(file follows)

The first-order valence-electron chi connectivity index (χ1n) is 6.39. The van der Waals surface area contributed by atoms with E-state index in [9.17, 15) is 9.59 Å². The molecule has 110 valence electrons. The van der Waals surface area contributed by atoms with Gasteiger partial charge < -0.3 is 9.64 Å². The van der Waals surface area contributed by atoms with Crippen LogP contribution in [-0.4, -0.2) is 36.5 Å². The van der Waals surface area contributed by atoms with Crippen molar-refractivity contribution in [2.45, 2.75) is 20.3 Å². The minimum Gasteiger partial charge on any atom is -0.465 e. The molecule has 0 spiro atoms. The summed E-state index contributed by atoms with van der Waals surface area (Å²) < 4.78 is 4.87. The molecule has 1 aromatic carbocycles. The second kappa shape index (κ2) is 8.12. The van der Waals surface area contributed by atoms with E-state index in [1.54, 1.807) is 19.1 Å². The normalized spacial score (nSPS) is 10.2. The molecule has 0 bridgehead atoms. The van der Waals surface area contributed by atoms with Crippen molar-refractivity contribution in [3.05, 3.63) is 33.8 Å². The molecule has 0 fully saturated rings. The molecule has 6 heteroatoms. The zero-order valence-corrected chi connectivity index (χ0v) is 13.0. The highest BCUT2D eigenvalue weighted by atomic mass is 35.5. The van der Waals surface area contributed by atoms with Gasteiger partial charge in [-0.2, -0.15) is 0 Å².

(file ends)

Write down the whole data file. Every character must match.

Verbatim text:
The first-order valence-electron chi connectivity index (χ1n) is 6.39. The van der Waals surface area contributed by atoms with E-state index in [9.17, 15) is 9.59 Å². The molecule has 110 valence electrons. The van der Waals surface area contributed by atoms with Gasteiger partial charge < -0.3 is 9.64 Å². The van der Waals surface area contributed by atoms with Crippen LogP contribution in [-0.4, -0.2) is 36.5 Å². The van der Waals surface area contributed by atoms with Crippen molar-refractivity contribution in [2.45, 2.75) is 20.3 Å². The minimum Gasteiger partial charge on any atom is -0.465 e. The molecule has 0 spiro atoms. The summed E-state index contributed by atoms with van der Waals surface area (Å²) < 4.78 is 4.87. The molecule has 1 aromatic carbocycles. The second kappa shape index (κ2) is 8.12. The van der Waals surface area contributed by atoms with E-state index in [1.54, 1.807) is 19.1 Å². The normalized spacial score (nSPS) is 10.2. The molecule has 0 bridgehead atoms. The van der Waals surface area contributed by atoms with Crippen molar-refractivity contribution in [3.05, 3.63) is 33.8 Å². The molecule has 0 fully saturated rings. The molecule has 6 heteroatoms. The zero-order valence-corrected chi connectivity index (χ0v) is 13.0. The highest BCUT2D eigenvalue weighted by atomic mass is 35.5. The van der Waals surface area contributed by atoms with Gasteiger partial charge in [-0.2, -0.15) is 0 Å².